Of course, there’s no shame in trying a sole proprietorship at the beginning, which allows you to save on taxes compared to a limited company. If your business goes well, you can add to the complexity by setting up a limited company or a public limited company.

Are you choosing between a trade certificate and an LLC? Read our article where we list the pros and cons of both options.

3. Loss of know-how

Startup is usually not just a normal start-up (such as setting up an e-shop or starting a massage service). Instead, startups are typically associated with innovative business concepts, new processes and advanced technologies. Have you come up with something that has the potential to change the world one day? Then don’t let it get stolen! Sign non-disclosure agreements ( NDAs ) with important suppliers, employees and customers. And don’t forget your partners. Otherwise, it can easily happen that your valuable, long and carefully built know-how ends up with your competitors or somewhere on the Internet, or your (former) business partner becomes your new competitor. You really don’t want that.

A non-disclosure agreement that is truly intended to provide effective protection must include penalties for breach of confidentiality, typically a contractual fine. Otherwise, it risks becoming a toothless piece of paper. The sanction should be proportionate to the nature of the confidential information and should not exclude any compensation for damages suffered by the protector as a result of the disclosure.

Tip: We have covered the terms of a non-disclosure agreement in detail in our article.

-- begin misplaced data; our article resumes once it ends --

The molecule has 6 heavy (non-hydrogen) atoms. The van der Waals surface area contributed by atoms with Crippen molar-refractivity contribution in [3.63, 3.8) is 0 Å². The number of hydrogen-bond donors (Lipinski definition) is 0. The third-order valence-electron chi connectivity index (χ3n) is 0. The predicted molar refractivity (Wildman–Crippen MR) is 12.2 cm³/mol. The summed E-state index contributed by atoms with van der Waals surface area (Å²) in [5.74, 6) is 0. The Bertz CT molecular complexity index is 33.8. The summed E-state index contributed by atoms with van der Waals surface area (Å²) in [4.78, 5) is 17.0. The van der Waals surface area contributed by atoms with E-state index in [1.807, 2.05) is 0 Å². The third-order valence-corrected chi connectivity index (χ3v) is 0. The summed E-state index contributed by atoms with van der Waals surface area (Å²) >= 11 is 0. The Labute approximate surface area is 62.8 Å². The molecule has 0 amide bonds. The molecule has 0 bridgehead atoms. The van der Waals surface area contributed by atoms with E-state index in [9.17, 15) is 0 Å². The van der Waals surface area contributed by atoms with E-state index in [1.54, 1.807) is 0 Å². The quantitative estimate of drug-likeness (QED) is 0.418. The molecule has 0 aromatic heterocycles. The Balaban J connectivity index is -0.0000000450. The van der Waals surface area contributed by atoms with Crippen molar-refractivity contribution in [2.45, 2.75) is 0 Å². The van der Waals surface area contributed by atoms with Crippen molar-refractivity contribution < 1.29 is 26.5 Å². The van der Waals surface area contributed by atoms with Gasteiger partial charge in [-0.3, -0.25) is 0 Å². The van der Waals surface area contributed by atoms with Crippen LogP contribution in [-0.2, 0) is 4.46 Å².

4. Intellectual property or industrial property without protection

The previous topic is loosely linked to the current one: trademarks, domains, patents, utility models, etc. are the essence of any business. Don’t start one without proper protection of your IP (intellectual property). There is nothing sadder than having a competitor register your trademark after your business has taken off. We know the story of an experienced lawyer who had his investment in a promising startup “stolen” in this way.

In protecting your IP, also keep in mind the potential expansion of your business abroad. If you plan to sell your goods or services in Slovakia, register everything you need here right away. Keep in mind that many IP rights can be registered at EU level and therefore with protection in all member states.

5. Poorly set terms and conditions and contracts

Terms and conditions are a key document in relation to your customers. And having them set up badly can backfire badly. Like, for example, Susan and Honza, who started an online sports and sports accessories business. However, their terms and conditions did not include proper information about complaints, for which they were fined by the Czech Trade Inspection Authority. When we consulted with them on their case and created new terms and conditions, we discovered that they had used a model terms and conditions from the internet. However, this was primarily aimed at a different type of business and was not applicable to their project. In fact, dissatisfied customers can be worse than fines.

Tip: We have covered e-shops and their nine most common mistakes in their terms and conditions in our article.